Photoelectricity in daily life

The metals that are used in photoelectric experiments belong to the first group of the periodic table. They are often called Alkali metals.

They have the highest electropositive nature in their respective periods. This makes them the most reactive.

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Any reactive metal would not exist in nature in its elemental state. So, these metals get oxidised by oxygen present in the air. This makes an oxide layer on their surface. Due to this layer, metals loose their lustre. This layer protects the inner metal from further oxidation or reaction. But if you remove this layer, you can see the lustrous metal again.

So most of the metals that you see aren't really pure. They either exist as oxides or salts. There are unreactive metals like Gold (Work function 5.10$eV$ – 5.47$eV$) which exist in pure metallic state but their work function is quite high compared to highly reactive metals like Caesium (Work function 1.95$eV$).

Metals are reactive due to their tendency to lose electron donors. Therefore, if a metal is unreactive, it is likely to have a high work function.

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Light, some infrared, some ultraviolet, and microwaves, pass through the atmosphere and reach the Earth's surface. Gamma rays, X-rays, most of the ultraviolet and some of the infrared are absorbed by the atmosphere and do not reach the Earth's surface. Most of the high energy radiation that is capable of causing photoemission doesn't even reach the Earth's surface.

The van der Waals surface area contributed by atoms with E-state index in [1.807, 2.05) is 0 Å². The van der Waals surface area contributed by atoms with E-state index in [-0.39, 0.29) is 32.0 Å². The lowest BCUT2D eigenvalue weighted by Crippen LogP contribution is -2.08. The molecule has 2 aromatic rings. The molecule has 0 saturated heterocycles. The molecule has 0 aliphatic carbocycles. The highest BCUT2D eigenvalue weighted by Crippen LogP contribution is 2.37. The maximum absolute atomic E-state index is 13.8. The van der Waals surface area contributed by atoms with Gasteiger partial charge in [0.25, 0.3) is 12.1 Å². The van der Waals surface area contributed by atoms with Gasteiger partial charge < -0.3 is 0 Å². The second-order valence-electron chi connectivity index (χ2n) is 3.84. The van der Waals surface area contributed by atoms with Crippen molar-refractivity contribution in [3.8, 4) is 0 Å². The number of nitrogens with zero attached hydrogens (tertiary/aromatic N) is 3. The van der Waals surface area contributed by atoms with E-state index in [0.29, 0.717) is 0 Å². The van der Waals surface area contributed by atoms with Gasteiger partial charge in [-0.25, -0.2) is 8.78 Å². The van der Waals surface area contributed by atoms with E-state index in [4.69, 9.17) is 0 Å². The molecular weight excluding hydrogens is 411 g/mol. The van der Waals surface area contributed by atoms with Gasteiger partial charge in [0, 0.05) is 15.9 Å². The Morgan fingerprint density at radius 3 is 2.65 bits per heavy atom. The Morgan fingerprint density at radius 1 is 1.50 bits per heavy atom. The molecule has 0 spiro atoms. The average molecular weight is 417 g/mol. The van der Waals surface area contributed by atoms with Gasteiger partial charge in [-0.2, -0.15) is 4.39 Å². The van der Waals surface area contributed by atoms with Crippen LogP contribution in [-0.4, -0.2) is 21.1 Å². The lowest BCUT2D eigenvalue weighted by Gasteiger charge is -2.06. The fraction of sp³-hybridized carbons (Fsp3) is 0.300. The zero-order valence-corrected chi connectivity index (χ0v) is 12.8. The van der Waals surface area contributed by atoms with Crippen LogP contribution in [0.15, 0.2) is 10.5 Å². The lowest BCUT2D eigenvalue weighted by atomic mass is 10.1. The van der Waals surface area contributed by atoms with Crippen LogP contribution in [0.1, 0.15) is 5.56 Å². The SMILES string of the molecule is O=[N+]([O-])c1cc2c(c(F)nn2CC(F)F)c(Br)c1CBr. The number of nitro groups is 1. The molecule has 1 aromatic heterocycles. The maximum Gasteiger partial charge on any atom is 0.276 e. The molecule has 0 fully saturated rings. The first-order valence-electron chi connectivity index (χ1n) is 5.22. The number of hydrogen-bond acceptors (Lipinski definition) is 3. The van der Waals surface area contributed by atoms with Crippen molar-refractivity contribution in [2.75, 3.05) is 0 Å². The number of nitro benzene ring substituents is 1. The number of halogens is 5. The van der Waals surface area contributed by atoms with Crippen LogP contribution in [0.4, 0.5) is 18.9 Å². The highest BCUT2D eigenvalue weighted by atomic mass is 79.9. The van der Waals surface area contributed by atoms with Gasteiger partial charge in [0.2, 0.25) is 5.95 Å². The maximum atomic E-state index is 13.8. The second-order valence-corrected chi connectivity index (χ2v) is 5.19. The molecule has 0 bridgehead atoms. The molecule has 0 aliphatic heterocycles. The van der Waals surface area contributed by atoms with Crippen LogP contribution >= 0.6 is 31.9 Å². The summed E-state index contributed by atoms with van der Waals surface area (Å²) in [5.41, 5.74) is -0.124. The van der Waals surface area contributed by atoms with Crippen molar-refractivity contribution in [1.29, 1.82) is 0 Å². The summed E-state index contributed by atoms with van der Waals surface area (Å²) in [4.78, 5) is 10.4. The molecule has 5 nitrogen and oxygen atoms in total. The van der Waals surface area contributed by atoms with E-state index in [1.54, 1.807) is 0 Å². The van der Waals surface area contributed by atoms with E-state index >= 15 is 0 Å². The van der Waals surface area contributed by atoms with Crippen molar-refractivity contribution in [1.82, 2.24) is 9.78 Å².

There can be many other factors actively participating in this case. I think this much information should be enough to answer your question. Cheers!

Sometimes the effects do become visible in electronics.

One example is the case where Raspberry Pi 2 could be crashed by camera flashlight:

Upton explained that the semiconductor material used to make the power regulator was subject to a photoelectric effect when hit with light, and if enough light of the right energy was fired at it, then it would "upset" the device, causing it to turn itself off.

They do, but it's too small to notice on a human scale.

On the scale of electronics, you absolutely can see it. We have photoresistors and photodiodes which rely on this effect. You need to be measuring this with a multimeter and looking at changes of resistance though - it's far too small for it to be perceptible as a static shock.

For another use which is now obsolete... Before we had flash memory, we used EPROMs for storing programs on electronic devices. In production you could have a ROM mass-produced (if you were making millions) or use a one-time-programmable PROM, but during development you always needed an EPROM.

The key feature of an EPROM is that it can be electrically programmed, but it is erased by light (specifically UV light). The photoelectric effect causes a build-up of charge everywhere, which knocks all the gates back to their initial state. They can then be electrically programmed, which places a charge on the gates in a specific way. The EPROM chip actually has a transparent window in the centre of the device to expose the gates for erasing. And once you'd programmed an EPROM, you needed to cover the window, otherwise UV from daylight or fluorescent tubes would erase your program.